“The Politics of Feeling and the Work of Belonging in US Immigrant Fiction 1990 – 2015” (book manuscript)
The Politics of Feeling and the Work of Belonging in US Immigrant Fiction 1990 – 2015 presents an interdisciplinary study of contemporary US diasporic fiction. Comparing the popular fiction of Jhumpa Lahiri, Julia Alvarez, Junot Díaz, Lan Cao, Achy Obejas, Cristina Garcia, Kiran Desai, and Nora Okja Keller, I demonstrate how contemporary authors use emotion as an expressive technique, one that exposes how the intersections of domestic racialization, global capitalism, and US empire and imperialism emerge in everyday emotional negotiations.
The project illustrates that belonging is a process, not a final subject formation, and contends that this daily emotional work becomes visible through acts of narrativization. In this way, I show that emotion is not only formative to characterization and the rhetoricity of fiction, but is crucial to the construction of the racial and gender politics of the stories themselves.
Ultimately, then, The Politics of Feeling and the Work of Belonging asks readers to consider what we can learn about contemporary racial politics by examining the narrative work emotion performs in diasporic fiction.
“Persian-American Identity in Bravo TV’s Shahs of Sunset”
“You can’t go to a Muslim country and talk sh*t about people wearing a veil,” retorts Asa, one of the cast members of Bravo TV’s Shahs of Sunset, when her friend, and fellow cast mate, Reza, cringes at the veiled women during their trip to Turkey. During the two-part episode when the cast ditches Beverly Hills for the cultural riches of Turkey, offhand comments abound, making an already contested show about Persian-Americans rich with analytic potential. For between belly shots and yacht charters, the cast of Shahs of Sunset confronts difficult memories and differentiated histories of the Iranian diaspora that put them at odds with each other.
This paper focuses on the bodily and emotional reactions of the cast, paying particular attention to the ways in which editors of the show narrate this footage through the use of post-filming interviews. In breaking down the formal particularities seen in the production of these episodes, this project illuminates a complex relationship between narrative and affect that is integral to the success of the reality TV formula. Moreover, by examining the divergent narratives of Americanness, Persianness, migration, and belonging that arise during carefully edited lunch conversations, silent contemplations at vistas overlooking the Iranian-Turkish border, and visits to the Blue Mosque, we can better understand how differences in ethnicity, religion, gender, and sexuality shape each characters’ experience abroad. For interestingly, it is when the cast is outside of the US, that show, both in content and form, most directly engages with the politics of post 9/11 US-Iranian identity.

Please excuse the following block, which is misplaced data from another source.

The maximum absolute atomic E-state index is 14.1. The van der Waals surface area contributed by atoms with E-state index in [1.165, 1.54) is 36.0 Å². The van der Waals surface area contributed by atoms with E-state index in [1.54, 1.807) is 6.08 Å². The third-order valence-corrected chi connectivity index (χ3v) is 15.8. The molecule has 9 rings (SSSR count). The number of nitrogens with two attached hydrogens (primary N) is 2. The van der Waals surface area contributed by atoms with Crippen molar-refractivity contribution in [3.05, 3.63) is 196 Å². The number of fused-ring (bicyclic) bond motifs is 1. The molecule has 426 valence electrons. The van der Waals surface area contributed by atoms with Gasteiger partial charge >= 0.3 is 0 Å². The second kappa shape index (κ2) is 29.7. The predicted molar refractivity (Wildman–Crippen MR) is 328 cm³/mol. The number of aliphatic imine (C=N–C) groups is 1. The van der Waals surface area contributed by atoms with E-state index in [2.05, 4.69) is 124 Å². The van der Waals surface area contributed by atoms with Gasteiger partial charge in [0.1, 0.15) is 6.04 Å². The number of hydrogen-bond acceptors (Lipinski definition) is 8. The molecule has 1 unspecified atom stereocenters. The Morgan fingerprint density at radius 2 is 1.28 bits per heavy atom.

“Forms of Dissent: Define American and the Politics of Humanization”
On June 22, 2011, Jose Antonio Vargas, a Pulitzer Prize winning journalist and documentary filmmaker came out about his documentation status in the New York Times Magazine in an essay entitled “My Life as an Undocumented Immigrant.” In the essay, Vargas situates his public narrative within the larger movement of undocumented migrants in the US, joining the hundreds of undocumented immigrants who have shared their stories to fight for a chance to live and work in the United States throughout the late 1990s and early 2000s. Since the publication of his Dreamer narrative , Vargas has gone on to grace the cover of TIME magazine, his face centered amongst a racially diverse collection of undocumented men and women, for his article “Not Legal, Not Leaving,” produce and star in two documentaries, Documented and White People, and appear on mainstream news media and participate in direct actions at political rallies.
Vargas’ most recent, and perhaps most robust, venture since, however, has been Define American, a “non-profit media and culture organization that uses the power of story to transcend politics and shift the conversation about immigrants, identity, and citizenship in a changing America.” In addition to providing a place for people to “share [their] story,” Define American has also launched a #wordsmatter campaign to monitor the use of derogatory and dehumanizing language around undocumenteness, a film festival, media scorecards to rate major television networks’ portrayal of immigrants, college chapters, and curricula for documentary screenings. In this way, the organization’s goal to “[h]umanize the conversation around immigration and citizenship in a changing America” by turning to stories and language has illustrated the intersections of undocumentedness, pedagogy, and forms of dissent.
This paper examines Define American’s interest in the power of stories to transform the current conversation around national belonging and citizenship. To do so, I situate Define American within the larger history of undocumented youth storytelling, illuminating the role affective rhetorics and the emotional work of narrative production have played in shaping the dissenting position of the mainstream undocumented youth movement. I then theorize the political potentiality of affective work as it takes form in Define American’s focus on conversation, language, and storytelling. By unpacking the political work of Define American, this paper underscores the complexity of dissent as an undergirding mission of educational praxis.